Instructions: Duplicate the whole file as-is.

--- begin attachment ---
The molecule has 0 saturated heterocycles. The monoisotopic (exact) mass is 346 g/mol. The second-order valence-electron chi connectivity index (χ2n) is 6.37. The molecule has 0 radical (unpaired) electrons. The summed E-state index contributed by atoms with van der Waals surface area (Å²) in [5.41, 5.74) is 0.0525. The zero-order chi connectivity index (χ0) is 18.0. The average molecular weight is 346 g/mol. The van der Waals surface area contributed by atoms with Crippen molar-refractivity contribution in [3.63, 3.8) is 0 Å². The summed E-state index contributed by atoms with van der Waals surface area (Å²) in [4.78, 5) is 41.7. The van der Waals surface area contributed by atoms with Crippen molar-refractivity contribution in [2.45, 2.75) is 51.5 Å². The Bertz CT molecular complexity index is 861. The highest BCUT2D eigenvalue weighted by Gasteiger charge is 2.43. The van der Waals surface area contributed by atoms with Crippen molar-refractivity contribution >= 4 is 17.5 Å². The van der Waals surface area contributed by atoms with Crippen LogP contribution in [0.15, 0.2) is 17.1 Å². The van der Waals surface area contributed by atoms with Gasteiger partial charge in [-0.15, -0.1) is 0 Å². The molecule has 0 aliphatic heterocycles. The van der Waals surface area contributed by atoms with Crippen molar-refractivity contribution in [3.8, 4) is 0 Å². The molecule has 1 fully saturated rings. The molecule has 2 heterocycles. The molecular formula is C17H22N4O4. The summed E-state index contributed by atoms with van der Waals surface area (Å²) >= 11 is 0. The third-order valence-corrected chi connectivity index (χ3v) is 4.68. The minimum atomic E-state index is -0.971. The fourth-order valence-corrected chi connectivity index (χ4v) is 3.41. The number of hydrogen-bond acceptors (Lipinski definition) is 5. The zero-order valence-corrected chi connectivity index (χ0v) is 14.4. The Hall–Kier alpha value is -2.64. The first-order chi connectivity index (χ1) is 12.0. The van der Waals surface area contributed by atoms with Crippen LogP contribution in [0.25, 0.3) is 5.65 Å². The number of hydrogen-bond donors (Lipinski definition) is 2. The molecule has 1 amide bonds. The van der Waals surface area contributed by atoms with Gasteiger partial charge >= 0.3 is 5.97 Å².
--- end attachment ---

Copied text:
The molecule has 0 saturated heterocycles. The monoisotopic (exact) mass is 346 g/mol. The second-order valence-electron chi connectivity index (χ2n) is 6.37. The molecule has 0 radical (unpaired) electrons. The summed E-state index contributed by atoms with van der Waals surface area (Å²) in [5.41, 5.74) is 0.0525. The zero-order chi connectivity index (χ0) is 18.0. The average molecular weight is 346 g/mol. The van der Waals surface area contributed by atoms with Crippen molar-refractivity contribution in [3.63, 3.8) is 0 Å². The summed E-state index contributed by atoms with van der Waals surface area (Å²) in [4.78, 5) is 41.7. The van der Waals surface area contributed by atoms with Crippen molar-refractivity contribution in [2.45, 2.75) is 51.5 Å². The Bertz CT molecular complexity index is 861. The highest BCUT2D eigenvalue weighted by Gasteiger charge is 2.43. The van der Waals surface area contributed by atoms with Crippen molar-refractivity contribution >= 4 is 17.5 Å². The van der Waals surface area contributed by atoms with Crippen LogP contribution in [0.15, 0.2) is 17.1 Å². The van der Waals surface area contributed by atoms with Gasteiger partial charge in [-0.15, -0.1) is 0 Å². The molecule has 0 aliphatic heterocycles. The van der Waals surface area contributed by atoms with Crippen molar-refractivity contribution in [3.8, 4) is 0 Å². The molecule has 1 fully saturated rings. The molecule has 2 heterocycles. The molecular formula is C17H22N4O4. The summed E-state index contributed by atoms with van der Waals surface area (Å²) >= 11 is 0. The third-order valence-corrected chi connectivity index (χ3v) is 4.68. The minimum atomic E-state index is -0.971. The fourth-order valence-corrected chi connectivity index (χ4v) is 3.41. The number of hydrogen-bond acceptors (Lipinski definition) is 5. The zero-order valence-corrected chi connectivity index (χ0v) is 14.4. The Hall–Kier alpha value is -2.64. The first-order chi connectivity index (χ1) is 12.0. The van der Waals surface area contributed by atoms with Crippen LogP contribution in [0.25, 0.3) is 5.65 Å². The number of hydrogen-bond donors (Lipinski definition) is 2. The molecule has 1 amide bonds. The van der Waals surface area contributed by atoms with Gasteiger partial charge >= 0.3 is 5.97 Å².